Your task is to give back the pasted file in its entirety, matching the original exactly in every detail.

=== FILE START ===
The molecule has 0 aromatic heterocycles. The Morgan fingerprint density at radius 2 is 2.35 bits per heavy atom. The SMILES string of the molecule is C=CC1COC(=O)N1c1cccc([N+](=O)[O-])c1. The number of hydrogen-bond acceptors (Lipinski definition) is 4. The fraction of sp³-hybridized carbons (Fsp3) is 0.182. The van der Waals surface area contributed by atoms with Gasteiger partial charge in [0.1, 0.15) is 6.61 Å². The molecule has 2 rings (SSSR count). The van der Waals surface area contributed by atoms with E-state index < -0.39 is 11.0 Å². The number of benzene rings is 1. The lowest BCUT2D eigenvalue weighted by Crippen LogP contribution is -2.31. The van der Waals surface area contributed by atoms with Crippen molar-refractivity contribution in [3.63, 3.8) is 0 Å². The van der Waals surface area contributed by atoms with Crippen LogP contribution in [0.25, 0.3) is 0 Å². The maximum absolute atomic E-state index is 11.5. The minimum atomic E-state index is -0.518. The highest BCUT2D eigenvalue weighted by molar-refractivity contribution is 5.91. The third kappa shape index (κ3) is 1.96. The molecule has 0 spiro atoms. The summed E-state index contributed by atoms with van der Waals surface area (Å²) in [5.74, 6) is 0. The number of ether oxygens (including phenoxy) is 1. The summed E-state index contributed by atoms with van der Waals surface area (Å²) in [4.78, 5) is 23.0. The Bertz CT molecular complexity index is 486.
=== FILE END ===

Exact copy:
The molecule has 0 aromatic heterocycles. The Morgan fingerprint density at radius 2 is 2.35 bits per heavy atom. The SMILES string of the molecule is C=CC1COC(=O)N1c1cccc([N+](=O)[O-])c1. The number of hydrogen-bond acceptors (Lipinski definition) is 4. The fraction of sp³-hybridized carbons (Fsp3) is 0.182. The van der Waals surface area contributed by atoms with Gasteiger partial charge in [0.1, 0.15) is 6.61 Å². The molecule has 2 rings (SSSR count). The van der Waals surface area contributed by atoms with E-state index < -0.39 is 11.0 Å². The number of benzene rings is 1. The lowest BCUT2D eigenvalue weighted by Crippen LogP contribution is -2.31. The van der Waals surface area contributed by atoms with Crippen molar-refractivity contribution in [3.63, 3.8) is 0 Å². The van der Waals surface area contributed by atoms with Crippen LogP contribution in [0.25, 0.3) is 0 Å². The maximum absolute atomic E-state index is 11.5. The minimum atomic E-state index is -0.518. The highest BCUT2D eigenvalue weighted by molar-refractivity contribution is 5.91. The third kappa shape index (κ3) is 1.96. The molecule has 0 spiro atoms. The summed E-state index contributed by atoms with van der Waals surface area (Å²) in [5.74, 6) is 0. The number of ether oxygens (including phenoxy) is 1. The summed E-state index contributed by atoms with van der Waals surface area (Å²) in [4.78, 5) is 23.0. The Bertz CT molecular complexity index is 486.